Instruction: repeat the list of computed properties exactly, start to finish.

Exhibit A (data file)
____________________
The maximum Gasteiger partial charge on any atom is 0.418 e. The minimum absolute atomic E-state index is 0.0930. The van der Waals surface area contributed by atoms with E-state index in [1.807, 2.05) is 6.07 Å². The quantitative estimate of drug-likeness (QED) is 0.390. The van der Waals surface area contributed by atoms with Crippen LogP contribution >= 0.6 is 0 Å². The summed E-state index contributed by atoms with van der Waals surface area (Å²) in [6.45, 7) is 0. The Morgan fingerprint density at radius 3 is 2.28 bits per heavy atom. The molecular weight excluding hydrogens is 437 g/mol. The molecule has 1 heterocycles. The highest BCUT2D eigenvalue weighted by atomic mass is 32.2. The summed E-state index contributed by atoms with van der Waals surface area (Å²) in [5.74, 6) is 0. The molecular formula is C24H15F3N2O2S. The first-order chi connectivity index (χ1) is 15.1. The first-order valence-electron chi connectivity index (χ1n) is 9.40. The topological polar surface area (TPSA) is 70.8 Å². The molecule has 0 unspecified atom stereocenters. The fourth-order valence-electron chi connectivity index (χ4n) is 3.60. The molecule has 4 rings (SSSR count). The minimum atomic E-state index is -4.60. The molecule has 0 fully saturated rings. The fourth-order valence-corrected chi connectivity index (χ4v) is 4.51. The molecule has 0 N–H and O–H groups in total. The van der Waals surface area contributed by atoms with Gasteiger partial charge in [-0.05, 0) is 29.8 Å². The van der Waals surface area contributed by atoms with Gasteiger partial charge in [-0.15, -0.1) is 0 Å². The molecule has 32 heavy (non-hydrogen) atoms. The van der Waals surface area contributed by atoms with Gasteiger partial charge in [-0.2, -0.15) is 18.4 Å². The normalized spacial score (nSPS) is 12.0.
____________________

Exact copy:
The maximum Gasteiger partial charge on any atom is 0.418 e. The minimum absolute atomic E-state index is 0.0930. The van der Waals surface area contributed by atoms with E-state index in [1.807, 2.05) is 6.07 Å². The quantitative estimate of drug-likeness (QED) is 0.390. The van der Waals surface area contributed by atoms with Crippen LogP contribution >= 0.6 is 0 Å². The summed E-state index contributed by atoms with van der Waals surface area (Å²) in [6.45, 7) is 0. The Morgan fingerprint density at radius 3 is 2.28 bits per heavy atom. The molecular weight excluding hydrogens is 437 g/mol. The molecule has 1 heterocycles. The highest BCUT2D eigenvalue weighted by atomic mass is 32.2. The summed E-state index contributed by atoms with van der Waals surface area (Å²) in [5.74, 6) is 0. The molecular formula is C24H15F3N2O2S. The first-order chi connectivity index (χ1) is 15.1. The first-order valence-electron chi connectivity index (χ1n) is 9.40. The topological polar surface area (TPSA) is 70.8 Å². The molecule has 0 unspecified atom stereocenters. The fourth-order valence-electron chi connectivity index (χ4n) is 3.60. The molecule has 4 rings (SSSR count). The minimum atomic E-state index is -4.60. The molecule has 0 fully saturated rings. The fourth-order valence-corrected chi connectivity index (χ4v) is 4.51. The molecule has 0 N–H and O–H groups in total. The van der Waals surface area contributed by atoms with Gasteiger partial charge in [-0.05, 0) is 29.8 Å². The van der Waals surface area contributed by atoms with Gasteiger partial charge in [-0.15, -0.1) is 0 Å². The molecule has 32 heavy (non-hydrogen) atoms. The van der Waals surface area contributed by atoms with Gasteiger partial charge in [-0.2, -0.15) is 18.4 Å². The normalized spacial score (nSPS) is 12.0.